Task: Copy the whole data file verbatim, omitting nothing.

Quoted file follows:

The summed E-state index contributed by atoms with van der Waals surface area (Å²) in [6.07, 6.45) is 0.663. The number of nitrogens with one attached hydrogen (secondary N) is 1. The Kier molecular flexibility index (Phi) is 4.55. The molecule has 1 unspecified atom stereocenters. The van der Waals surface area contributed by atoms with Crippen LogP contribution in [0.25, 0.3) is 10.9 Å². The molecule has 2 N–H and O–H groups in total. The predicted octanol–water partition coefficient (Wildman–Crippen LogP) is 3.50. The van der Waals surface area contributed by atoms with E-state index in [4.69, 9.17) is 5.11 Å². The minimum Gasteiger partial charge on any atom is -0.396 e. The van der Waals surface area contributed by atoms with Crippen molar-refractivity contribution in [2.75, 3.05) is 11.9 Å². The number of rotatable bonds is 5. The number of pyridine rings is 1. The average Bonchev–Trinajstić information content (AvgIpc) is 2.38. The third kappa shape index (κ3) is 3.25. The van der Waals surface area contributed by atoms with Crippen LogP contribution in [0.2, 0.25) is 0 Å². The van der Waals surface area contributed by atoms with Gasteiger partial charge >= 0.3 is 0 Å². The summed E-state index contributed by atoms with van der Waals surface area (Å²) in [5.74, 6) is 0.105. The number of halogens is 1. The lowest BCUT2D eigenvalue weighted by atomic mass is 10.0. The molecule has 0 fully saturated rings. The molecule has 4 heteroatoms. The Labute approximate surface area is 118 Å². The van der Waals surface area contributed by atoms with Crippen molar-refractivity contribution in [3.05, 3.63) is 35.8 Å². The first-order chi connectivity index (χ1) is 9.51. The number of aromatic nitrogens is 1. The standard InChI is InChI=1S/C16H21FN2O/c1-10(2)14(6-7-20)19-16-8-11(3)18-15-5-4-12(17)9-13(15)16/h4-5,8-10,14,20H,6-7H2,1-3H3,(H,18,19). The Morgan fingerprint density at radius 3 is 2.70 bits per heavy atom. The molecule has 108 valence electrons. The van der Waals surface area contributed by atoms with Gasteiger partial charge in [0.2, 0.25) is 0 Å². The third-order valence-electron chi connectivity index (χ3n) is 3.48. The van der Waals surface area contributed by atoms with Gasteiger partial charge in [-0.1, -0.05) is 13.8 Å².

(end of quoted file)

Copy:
The summed E-state index contributed by atoms with van der Waals surface area (Å²) in [6.07, 6.45) is 0.663. The number of nitrogens with one attached hydrogen (secondary N) is 1. The Kier molecular flexibility index (Phi) is 4.55. The molecule has 1 unspecified atom stereocenters. The van der Waals surface area contributed by atoms with Crippen LogP contribution in [0.25, 0.3) is 10.9 Å². The molecule has 2 N–H and O–H groups in total. The predicted octanol–water partition coefficient (Wildman–Crippen LogP) is 3.50. The van der Waals surface area contributed by atoms with E-state index in [4.69, 9.17) is 5.11 Å². The minimum Gasteiger partial charge on any atom is -0.396 e. The van der Waals surface area contributed by atoms with Crippen molar-refractivity contribution in [2.75, 3.05) is 11.9 Å². The number of rotatable bonds is 5. The number of pyridine rings is 1. The average Bonchev–Trinajstić information content (AvgIpc) is 2.38. The third kappa shape index (κ3) is 3.25. The van der Waals surface area contributed by atoms with Crippen LogP contribution in [0.2, 0.25) is 0 Å². The van der Waals surface area contributed by atoms with Gasteiger partial charge >= 0.3 is 0 Å². The summed E-state index contributed by atoms with van der Waals surface area (Å²) in [5.74, 6) is 0.105. The number of halogens is 1. The lowest BCUT2D eigenvalue weighted by atomic mass is 10.0. The molecule has 0 fully saturated rings. The molecule has 4 heteroatoms. The Labute approximate surface area is 118 Å². The van der Waals surface area contributed by atoms with Crippen molar-refractivity contribution in [3.05, 3.63) is 35.8 Å². The first-order chi connectivity index (χ1) is 9.51. The number of aromatic nitrogens is 1. The standard InChI is InChI=1S/C16H21FN2O/c1-10(2)14(6-7-20)19-16-8-11(3)18-15-5-4-12(17)9-13(15)16/h4-5,8-10,14,20H,6-7H2,1-3H3,(H,18,19). The Morgan fingerprint density at radius 3 is 2.70 bits per heavy atom. The molecule has 108 valence electrons. The van der Waals surface area contributed by atoms with Gasteiger partial charge in [0.2, 0.25) is 0 Å². The third-order valence-electron chi connectivity index (χ3n) is 3.48. The van der Waals surface area contributed by atoms with Gasteiger partial charge in [-0.1, -0.05) is 13.8 Å².